BEIRUT (Reuters) – A convoy of relief trucks crossed front lines into the rebel-held Damascus suburb of eastern Ghouta on Friday and unloaded all its food to the trapped population, despite fighting that the Red Cross said had come “extremely close”.
The Syrian government’s two-week onslaught in eastern Ghouta has killed around 950 civilians, the war monitoring group the Syrian Observatory for Human Rights said.
For eastern Ghouta’s civilians, mostly trapped underground with little food or water, the choice of whether or not to emerge to seek supplies may be one of life or death.
“People were hopeful after the bombardment decreased and went out onto the streets,” said Moayad al-Hafi, a man in the Ghouta town of Saqba. “But then air strikes began again, and there are still people under the rubble that we couldn’t get out.”
Syria and its main ally Moscow have both said the assault is needed to stop rebel shelling of nearby Damascus and end the rule of Islamist insurgents over civilians in eastern Ghouta, where some 400,000 people live.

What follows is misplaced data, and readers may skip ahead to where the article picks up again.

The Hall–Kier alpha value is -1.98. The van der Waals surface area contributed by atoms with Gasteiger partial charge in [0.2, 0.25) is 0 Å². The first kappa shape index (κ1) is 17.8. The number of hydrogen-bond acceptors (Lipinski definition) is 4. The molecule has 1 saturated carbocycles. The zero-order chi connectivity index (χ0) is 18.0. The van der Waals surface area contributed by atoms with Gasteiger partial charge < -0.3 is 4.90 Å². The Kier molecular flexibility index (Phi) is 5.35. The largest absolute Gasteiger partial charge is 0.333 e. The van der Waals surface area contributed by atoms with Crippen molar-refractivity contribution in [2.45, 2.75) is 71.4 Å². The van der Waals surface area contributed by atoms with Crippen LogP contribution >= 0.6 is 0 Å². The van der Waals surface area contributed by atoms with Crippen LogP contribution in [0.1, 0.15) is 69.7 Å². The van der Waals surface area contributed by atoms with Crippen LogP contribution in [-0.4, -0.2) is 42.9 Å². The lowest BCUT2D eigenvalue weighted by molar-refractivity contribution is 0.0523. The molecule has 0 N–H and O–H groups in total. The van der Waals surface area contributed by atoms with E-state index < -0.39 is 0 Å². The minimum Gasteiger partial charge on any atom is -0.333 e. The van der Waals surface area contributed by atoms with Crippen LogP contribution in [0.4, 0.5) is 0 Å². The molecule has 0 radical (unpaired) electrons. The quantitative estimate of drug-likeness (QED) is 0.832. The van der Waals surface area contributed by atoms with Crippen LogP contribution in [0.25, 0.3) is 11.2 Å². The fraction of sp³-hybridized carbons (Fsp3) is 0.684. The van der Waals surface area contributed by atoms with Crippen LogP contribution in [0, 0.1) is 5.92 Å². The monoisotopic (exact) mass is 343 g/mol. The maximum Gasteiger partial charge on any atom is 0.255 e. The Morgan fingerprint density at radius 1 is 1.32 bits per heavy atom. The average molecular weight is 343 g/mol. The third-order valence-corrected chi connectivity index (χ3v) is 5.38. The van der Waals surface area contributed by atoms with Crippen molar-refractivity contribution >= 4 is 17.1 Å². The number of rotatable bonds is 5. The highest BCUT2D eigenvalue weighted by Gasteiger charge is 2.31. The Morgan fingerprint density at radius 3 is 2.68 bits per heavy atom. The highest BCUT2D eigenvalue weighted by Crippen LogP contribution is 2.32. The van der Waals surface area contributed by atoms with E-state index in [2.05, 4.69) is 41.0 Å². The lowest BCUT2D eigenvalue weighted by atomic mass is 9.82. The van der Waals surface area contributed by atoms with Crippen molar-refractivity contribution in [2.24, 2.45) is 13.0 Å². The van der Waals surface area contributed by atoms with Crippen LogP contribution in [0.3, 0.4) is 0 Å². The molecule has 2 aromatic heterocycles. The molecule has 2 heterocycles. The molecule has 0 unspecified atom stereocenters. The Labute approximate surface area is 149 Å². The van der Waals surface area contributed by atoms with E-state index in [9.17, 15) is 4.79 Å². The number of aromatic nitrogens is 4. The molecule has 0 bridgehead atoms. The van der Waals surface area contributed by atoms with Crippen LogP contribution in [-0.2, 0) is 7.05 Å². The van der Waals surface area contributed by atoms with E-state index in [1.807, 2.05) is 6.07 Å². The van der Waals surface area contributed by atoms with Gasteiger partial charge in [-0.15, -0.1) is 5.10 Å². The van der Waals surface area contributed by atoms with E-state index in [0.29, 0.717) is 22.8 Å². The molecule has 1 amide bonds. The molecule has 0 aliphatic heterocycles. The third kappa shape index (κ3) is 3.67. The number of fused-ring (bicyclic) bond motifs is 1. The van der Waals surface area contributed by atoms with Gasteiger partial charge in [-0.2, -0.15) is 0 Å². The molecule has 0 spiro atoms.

But U.N. human rights chief Zeid Ra’ad al-Hussein has said, in comments criticised by Syria’s government, that the assault is “legally, and morally, unsustainable”.
There was a pause in the government’s bombardment overnight, but air strikes and shelling quickly resumed after the convoy carrying food parcels crossed into eastern Ghouta, according to residents and the Observatory.
Syrian state television and a witness later said bullets and mortars were fired from inside the rebel enclave at the al-Wafideen crossing point, through which the convoy had entered.